Read the entire article here.

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The Invisible Asian

Posted in Articles, Asian Diaspora, Media Archive, Philosophy, United States on 2015-10-11 02:31Z by Steven

The Invisible Asian

The New York Times

George Yancy, Professor of Philosophy
Emory University, Atlanta, Georgia

David Haekwon Kim, Associate Professor of Philosophy
University of San Francisco

This is the latest in a series of interviews about philosophy of race that I am conducting for The Stone. This week’s conversation is with David Haekwon Kim, an associate professor of philosophy and the director of the Global Humanities initiative at the University of San Francisco and the author of several essays on Asian-American identity. — George Yancy

George Yancy: A great deal of philosophical work on race begins with the white/black binary. As a Korean-American, in what ways does race mediate or impact your philosophical identity?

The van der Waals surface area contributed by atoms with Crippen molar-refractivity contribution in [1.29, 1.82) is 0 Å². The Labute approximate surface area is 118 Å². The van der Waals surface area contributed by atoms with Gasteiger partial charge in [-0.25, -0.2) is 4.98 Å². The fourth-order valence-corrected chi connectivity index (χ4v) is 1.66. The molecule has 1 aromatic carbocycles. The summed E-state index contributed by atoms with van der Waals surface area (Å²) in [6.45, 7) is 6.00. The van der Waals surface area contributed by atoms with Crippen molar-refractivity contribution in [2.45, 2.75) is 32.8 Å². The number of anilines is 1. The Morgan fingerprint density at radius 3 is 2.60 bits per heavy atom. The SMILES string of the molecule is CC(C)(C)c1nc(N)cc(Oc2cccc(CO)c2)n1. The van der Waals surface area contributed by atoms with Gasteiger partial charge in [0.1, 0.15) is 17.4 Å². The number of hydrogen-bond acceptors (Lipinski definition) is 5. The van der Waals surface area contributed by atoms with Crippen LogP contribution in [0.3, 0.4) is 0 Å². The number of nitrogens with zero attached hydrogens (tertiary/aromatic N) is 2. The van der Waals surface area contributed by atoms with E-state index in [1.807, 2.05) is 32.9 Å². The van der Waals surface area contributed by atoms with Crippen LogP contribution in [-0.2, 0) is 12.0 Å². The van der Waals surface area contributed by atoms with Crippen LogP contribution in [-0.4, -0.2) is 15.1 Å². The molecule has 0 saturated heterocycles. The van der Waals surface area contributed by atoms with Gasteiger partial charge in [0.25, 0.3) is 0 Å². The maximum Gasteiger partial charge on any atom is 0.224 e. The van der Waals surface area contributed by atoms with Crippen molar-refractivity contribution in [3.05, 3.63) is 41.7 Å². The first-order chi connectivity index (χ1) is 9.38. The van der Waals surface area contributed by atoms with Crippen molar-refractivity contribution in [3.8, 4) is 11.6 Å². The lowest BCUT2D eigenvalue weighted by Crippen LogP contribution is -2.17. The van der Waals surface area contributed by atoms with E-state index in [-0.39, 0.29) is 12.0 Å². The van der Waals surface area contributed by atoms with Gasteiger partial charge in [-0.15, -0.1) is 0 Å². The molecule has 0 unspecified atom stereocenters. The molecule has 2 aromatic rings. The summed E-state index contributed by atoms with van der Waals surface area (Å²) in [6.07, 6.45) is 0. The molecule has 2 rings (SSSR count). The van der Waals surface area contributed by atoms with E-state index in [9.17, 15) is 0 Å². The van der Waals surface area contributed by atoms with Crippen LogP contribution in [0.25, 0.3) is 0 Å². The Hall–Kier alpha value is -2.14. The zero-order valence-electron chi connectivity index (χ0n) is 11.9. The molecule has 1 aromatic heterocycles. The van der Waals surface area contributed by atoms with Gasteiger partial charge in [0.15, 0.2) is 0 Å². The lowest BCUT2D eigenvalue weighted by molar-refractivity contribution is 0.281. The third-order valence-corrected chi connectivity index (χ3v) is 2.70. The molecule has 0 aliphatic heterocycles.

David Haekwon Kim: In doing philosophy, I often approach normative issues with concerns about lived experience, cultural difference, political subordination, and social movements changing conditions of agency. I think these sensibilities are due in large part to my experience of growing up bicultural, raced, and gendered in the U.S., a country that has never really faced up to its exclusionary and often violent anti-Asian practices. In fact, I am sometimes amazed that I have left so many tense racialized encounters with both my life and all my teeth. In other contexts, life and limb were not at issue, but I did not emerge with my self-respect intact.

These sensibilities have also been formed by learning a history of Asian-Americans that is more complex than the conventional watered-down immigrant narrative. This more discerning, haunting, and occasionally beautiful history includes reference to institutional anti-Asian racism, a cultural legacy of sexualized racism, a colonial U.S. presence in East Asia and the Pacific Islands, and some truly inspiring social struggles by Asians, Asian-Americans, and other communities of color…

Read the entire interview here.